"I believe UCC has helped us to significantly decrease telephone tag between our care team and patients. Before, if our nursing staff called a patient and couldn’t reach them, they would leave a generic voicemail. And if the nurse wasn’t available when the patient called back, then the cycle would repeat itself. Now, nursing staff send a simple text like, 'Is now a good time to call?’ or 'Your medication is refilled and should be ready to pick up soon.’ It really helps us coordinate and facilitate a more fluid phone call, and in many cases, allows us to avoid calling all together,” says Polcyn.

Since the implementation, staff have manually sent 12,053 outgoing text messages to patients using the two-way texting functionality of UCC.[5]

Also, the number of incoming messages from patients reached 16,695,6 further demonstrating that patients are using the system to reliably communicate with their care team.

“I think it's more convenient for patients because they don't have to take a private phone call while sitting in the office. And instead of waiting on hold and explaining their story to two or three different layers of staff, patients can check their text message and respond back—even when our office is closed—and the message can be sorted and passed to the right member of the care team,” says Zachary Brown, outpatient medicine clinics director.

Aside from saving time for care teams and patients, getting messages to the right staff member helps deliver equitable care for patients facing language barriers.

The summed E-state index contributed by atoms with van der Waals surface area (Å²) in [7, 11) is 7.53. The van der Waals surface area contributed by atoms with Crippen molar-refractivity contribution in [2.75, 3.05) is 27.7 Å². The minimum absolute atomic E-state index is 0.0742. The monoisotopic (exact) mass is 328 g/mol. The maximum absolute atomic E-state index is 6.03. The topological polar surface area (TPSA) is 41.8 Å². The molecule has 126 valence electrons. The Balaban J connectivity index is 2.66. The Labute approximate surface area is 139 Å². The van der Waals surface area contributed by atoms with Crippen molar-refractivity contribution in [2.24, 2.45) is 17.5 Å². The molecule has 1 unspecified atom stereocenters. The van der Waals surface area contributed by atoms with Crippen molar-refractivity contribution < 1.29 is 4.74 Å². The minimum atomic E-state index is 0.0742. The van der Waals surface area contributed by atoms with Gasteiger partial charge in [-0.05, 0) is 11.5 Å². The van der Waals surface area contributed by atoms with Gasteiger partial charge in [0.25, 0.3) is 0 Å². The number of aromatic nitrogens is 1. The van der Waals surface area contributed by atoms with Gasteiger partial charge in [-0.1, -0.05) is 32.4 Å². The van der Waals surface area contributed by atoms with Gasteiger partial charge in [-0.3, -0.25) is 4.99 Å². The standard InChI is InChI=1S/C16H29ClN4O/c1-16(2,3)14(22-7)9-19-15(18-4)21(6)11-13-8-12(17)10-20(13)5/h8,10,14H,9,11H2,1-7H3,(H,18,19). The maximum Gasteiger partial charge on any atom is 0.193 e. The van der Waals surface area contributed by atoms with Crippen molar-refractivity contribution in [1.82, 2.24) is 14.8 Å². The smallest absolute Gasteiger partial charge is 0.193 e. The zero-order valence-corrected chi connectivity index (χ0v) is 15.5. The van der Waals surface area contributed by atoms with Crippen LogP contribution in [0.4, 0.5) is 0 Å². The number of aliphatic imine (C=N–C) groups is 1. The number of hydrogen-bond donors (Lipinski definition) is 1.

“In our community, we also have a large Spanish-speaking population. In the past when Spanish speaking patients would call, our staff would have to ask them to hold for an interpreter,” says Polcyn. “Now, when patients send a text in Spanish, a Spanish-speaking staff member can interact with them from the start."


1Comparing 8,682 appointments with at least one automated message to the 9,311 total appointments (from August 1, 2022, through January 31, 2023). Data was not available prior to go-live in August 2022.

2Comparing the average no-show rate baseline of 9.48% (from May 2020 through July 2022) to the average no-show rate of 6.08% after implementation (August 2022 through December 2022).

3Comparing the baseline of 10869 accepted calls in Q4 (October 2021 through December 2021) before implementation to 9403 accepted calls in Q4 after implementation (October 2022 through December 2022). The Q4 time frame was selected since call volume during this time is the most consistent.

4Comparing the baseline of 4098 outgoing calls in Q4 (October 2021 through December 2021) before implementation to 2934 outgoing calls in Q4 after implementation (October 2022 through December 2022). The Q4 time frame was selected since call volume during this time is the most consistent.

5From August 1, 2022, to January 31, 2023. Number represents outbound texts to patients. Texting was not available prior to August 1, 2022.

6From August 1, 2022, to January 31, 2023. Number represents inbound texts from patients and includes patients responding to automated messages to confirm or cancel their appointment, as well as to opt out of receiving automated messages. Texting was not available prior to August 1, 2022.

Published:April 26, 2023